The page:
As with taxes, you should confirm whether the city and county in which your professional corporation does business require any other licenses or permits.
Step Ten) Acquire Insurance
In New York, employers are required to obtain workers’ compensation insurance and disability insurance. If you intend to hire any employees for your professional corporation, you should be sure to have this coverage in place, either through an insurance carrier authorized by the Workers’ Compensation Board or by getting authorization to self-insure individually or as part of a group.
In addition, you should also pursue general liability insurance and other more industry-specific types of insurance. Because professional corporations are specialized businesses, you will most likely require insurance policies based on your occupation.
Step Eleven) Open a Business Bank Account
To operate a professional corporation and receive the limited liability protection that comes with it, you have to keep your personal assets entirely separate from your business assets. Due to this requirement, it’s strongly advised that you acquire a business bank account for your corporation.
Get Help Forming a Professional Corporation
The process of forming a professional corporation in any state can be a lengthy one. If you run into any trouble along the way, remember that there are plenty of organizations that can help you navigate the incorporation process.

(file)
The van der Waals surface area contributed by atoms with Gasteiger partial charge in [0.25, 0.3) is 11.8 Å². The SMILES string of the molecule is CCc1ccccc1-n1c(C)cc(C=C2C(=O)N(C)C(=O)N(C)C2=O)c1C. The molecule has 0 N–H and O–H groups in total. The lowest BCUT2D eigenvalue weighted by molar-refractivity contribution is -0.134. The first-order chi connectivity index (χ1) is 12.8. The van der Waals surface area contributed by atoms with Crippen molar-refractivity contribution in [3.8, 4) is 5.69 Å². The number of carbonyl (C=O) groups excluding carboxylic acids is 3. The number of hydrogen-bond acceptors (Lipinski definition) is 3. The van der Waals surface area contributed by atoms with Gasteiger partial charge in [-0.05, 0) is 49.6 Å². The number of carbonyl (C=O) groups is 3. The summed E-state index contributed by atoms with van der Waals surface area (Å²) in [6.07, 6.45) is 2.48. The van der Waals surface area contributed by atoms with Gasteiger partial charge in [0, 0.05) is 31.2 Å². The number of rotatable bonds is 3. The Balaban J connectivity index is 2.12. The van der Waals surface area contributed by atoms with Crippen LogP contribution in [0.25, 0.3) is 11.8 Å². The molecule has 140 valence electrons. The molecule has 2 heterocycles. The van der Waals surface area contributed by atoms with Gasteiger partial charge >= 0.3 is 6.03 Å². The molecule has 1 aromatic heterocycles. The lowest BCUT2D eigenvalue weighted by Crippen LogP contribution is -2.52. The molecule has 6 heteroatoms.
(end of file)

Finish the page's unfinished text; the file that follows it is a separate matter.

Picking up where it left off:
Online Incorporation Services
If you would like to hire an affordable business incorporation service to create your professional corporation for you, services like LegalZoom and MyCorporation can help you out. These service providers can handle most of the formation process, while still charging much lower rates than a business attorney’s fees.
There isn’t the same level of personalization that a lawyer can provide, but online incorporation services can still be a tremendous help. The only major issue with these service providers is the fact that they can’t provide any actual legal advice, so you need to know what you want ahead of time.
New York Business Attorney
There are some situations where hiring a business lawyer is a preferable route to using an online incorporation service. The professional corporation as a business structure can be highly complicated and specialized, and if you want to have the peace of mind that every single step was taken care of by a true expert, hiring a business attorney to form your New York professional corporation is the way to go.
If you would like to pursue this route, there are some convenient services that can help you choose the right lawyer for your business. We like to use Avvo, which has extensive reviews and ratings for hundreds of New York business lawyers, which can make it much easier to select an attorney who has your best interests in mind, and also has the expertise to get the job done right.
New York SBDC
The New York Small Business Development Center is another helpful resource for small businesses in the state. The New York SBDC has 22 campus-based regional centers and dozens of outreach offices where you can access one-on-one business consulting on issues like business plan development, accounting, marketing, and financial planning. They also offer training and workshops and other business resources.
The New York District Office of the U.S. Small Business Administration may also be able to assist you. Visit their website to find out more about news, programs, and events relevant to small businesses in New York.